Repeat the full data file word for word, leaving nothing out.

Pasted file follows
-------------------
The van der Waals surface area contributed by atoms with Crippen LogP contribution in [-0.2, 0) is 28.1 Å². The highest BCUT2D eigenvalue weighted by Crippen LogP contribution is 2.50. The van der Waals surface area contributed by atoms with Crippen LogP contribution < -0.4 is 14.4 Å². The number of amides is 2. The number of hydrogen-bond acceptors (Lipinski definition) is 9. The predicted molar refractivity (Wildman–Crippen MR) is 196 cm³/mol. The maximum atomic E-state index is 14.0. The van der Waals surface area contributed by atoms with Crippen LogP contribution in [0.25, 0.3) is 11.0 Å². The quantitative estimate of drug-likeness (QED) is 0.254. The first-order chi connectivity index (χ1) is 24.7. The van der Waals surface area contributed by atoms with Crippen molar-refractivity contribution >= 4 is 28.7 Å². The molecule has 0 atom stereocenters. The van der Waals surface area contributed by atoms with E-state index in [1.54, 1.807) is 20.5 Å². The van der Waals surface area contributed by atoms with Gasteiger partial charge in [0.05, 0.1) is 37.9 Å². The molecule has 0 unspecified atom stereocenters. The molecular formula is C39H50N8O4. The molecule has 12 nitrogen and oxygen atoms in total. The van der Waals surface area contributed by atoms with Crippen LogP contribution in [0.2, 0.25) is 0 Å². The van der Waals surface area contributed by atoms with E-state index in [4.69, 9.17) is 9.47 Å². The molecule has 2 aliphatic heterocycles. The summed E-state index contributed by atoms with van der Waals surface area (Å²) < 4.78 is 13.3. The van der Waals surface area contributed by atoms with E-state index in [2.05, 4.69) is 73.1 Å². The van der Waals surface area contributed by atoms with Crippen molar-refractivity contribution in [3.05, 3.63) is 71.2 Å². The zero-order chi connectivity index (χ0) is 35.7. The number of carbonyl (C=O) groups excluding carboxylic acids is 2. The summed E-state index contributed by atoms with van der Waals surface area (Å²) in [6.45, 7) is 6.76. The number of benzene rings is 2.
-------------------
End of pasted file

The van der Waals surface area contributed by atoms with Crippen LogP contribution in [-0.2, 0) is 28.1 Å². The highest BCUT2D eigenvalue weighted by Crippen LogP contribution is 2.50. The van der Waals surface area contributed by atoms with Crippen LogP contribution < -0.4 is 14.4 Å². The number of amides is 2. The number of hydrogen-bond acceptors (Lipinski definition) is 9. The predicted molar refractivity (Wildman–Crippen MR) is 196 cm³/mol. The maximum atomic E-state index is 14.0. The van der Waals surface area contributed by atoms with Crippen LogP contribution in [0.25, 0.3) is 11.0 Å². The quantitative estimate of drug-likeness (QED) is 0.254. The first-order chi connectivity index (χ1) is 24.7. The van der Waals surface area contributed by atoms with Crippen molar-refractivity contribution >= 4 is 28.7 Å². The molecule has 0 atom stereocenters. The van der Waals surface area contributed by atoms with E-state index in [1.54, 1.807) is 20.5 Å². The van der Waals surface area contributed by atoms with Gasteiger partial charge in [0.05, 0.1) is 37.9 Å². The molecule has 0 unspecified atom stereocenters. The molecular formula is C39H50N8O4. The molecule has 12 nitrogen and oxygen atoms in total. The van der Waals surface area contributed by atoms with Crippen LogP contribution in [0.2, 0.25) is 0 Å². The van der Waals surface area contributed by atoms with E-state index in [4.69, 9.17) is 9.47 Å². The molecule has 2 aliphatic heterocycles. The summed E-state index contributed by atoms with van der Waals surface area (Å²) < 4.78 is 13.3. The van der Waals surface area contributed by atoms with E-state index in [2.05, 4.69) is 73.1 Å². The van der Waals surface area contributed by atoms with Crippen molar-refractivity contribution in [3.05, 3.63) is 71.2 Å². The zero-order chi connectivity index (χ0) is 35.7. The number of carbonyl (C=O) groups excluding carboxylic acids is 2. The summed E-state index contributed by atoms with van der Waals surface area (Å²) in [6.45, 7) is 6.76. The number of benzene rings is 2.